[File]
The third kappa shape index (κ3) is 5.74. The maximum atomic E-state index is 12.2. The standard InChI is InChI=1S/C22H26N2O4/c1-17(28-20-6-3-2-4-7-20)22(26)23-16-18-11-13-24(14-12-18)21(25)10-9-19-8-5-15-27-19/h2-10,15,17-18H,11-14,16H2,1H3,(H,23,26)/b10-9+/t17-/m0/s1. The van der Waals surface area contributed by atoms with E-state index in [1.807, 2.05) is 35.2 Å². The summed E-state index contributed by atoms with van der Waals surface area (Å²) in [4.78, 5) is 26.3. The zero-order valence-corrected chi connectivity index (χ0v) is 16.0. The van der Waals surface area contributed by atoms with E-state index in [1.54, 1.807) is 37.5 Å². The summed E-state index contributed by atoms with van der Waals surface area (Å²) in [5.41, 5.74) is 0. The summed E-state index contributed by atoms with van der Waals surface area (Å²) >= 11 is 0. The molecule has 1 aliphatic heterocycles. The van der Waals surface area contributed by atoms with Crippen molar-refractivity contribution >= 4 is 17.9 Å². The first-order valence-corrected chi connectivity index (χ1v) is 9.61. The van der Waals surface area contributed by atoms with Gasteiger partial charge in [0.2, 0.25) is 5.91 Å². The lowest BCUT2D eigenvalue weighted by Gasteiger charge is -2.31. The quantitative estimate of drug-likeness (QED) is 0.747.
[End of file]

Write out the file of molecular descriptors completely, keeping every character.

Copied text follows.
The third kappa shape index (κ3) is 5.74. The maximum atomic E-state index is 12.2. The standard InChI is InChI=1S/C22H26N2O4/c1-17(28-20-6-3-2-4-7-20)22(26)23-16-18-11-13-24(14-12-18)21(25)10-9-19-8-5-15-27-19/h2-10,15,17-18H,11-14,16H2,1H3,(H,23,26)/b10-9+/t17-/m0/s1. The van der Waals surface area contributed by atoms with E-state index in [1.807, 2.05) is 35.2 Å². The summed E-state index contributed by atoms with van der Waals surface area (Å²) in [4.78, 5) is 26.3. The zero-order valence-corrected chi connectivity index (χ0v) is 16.0. The van der Waals surface area contributed by atoms with E-state index in [1.54, 1.807) is 37.5 Å². The summed E-state index contributed by atoms with van der Waals surface area (Å²) in [5.41, 5.74) is 0. The summed E-state index contributed by atoms with van der Waals surface area (Å²) >= 11 is 0. The molecule has 1 aliphatic heterocycles. The van der Waals surface area contributed by atoms with Crippen molar-refractivity contribution >= 4 is 17.9 Å². The first-order valence-corrected chi connectivity index (χ1v) is 9.61. The van der Waals surface area contributed by atoms with Gasteiger partial charge in [0.2, 0.25) is 5.91 Å². The lowest BCUT2D eigenvalue weighted by Gasteiger charge is -2.31. The quantitative estimate of drug-likeness (QED) is 0.747.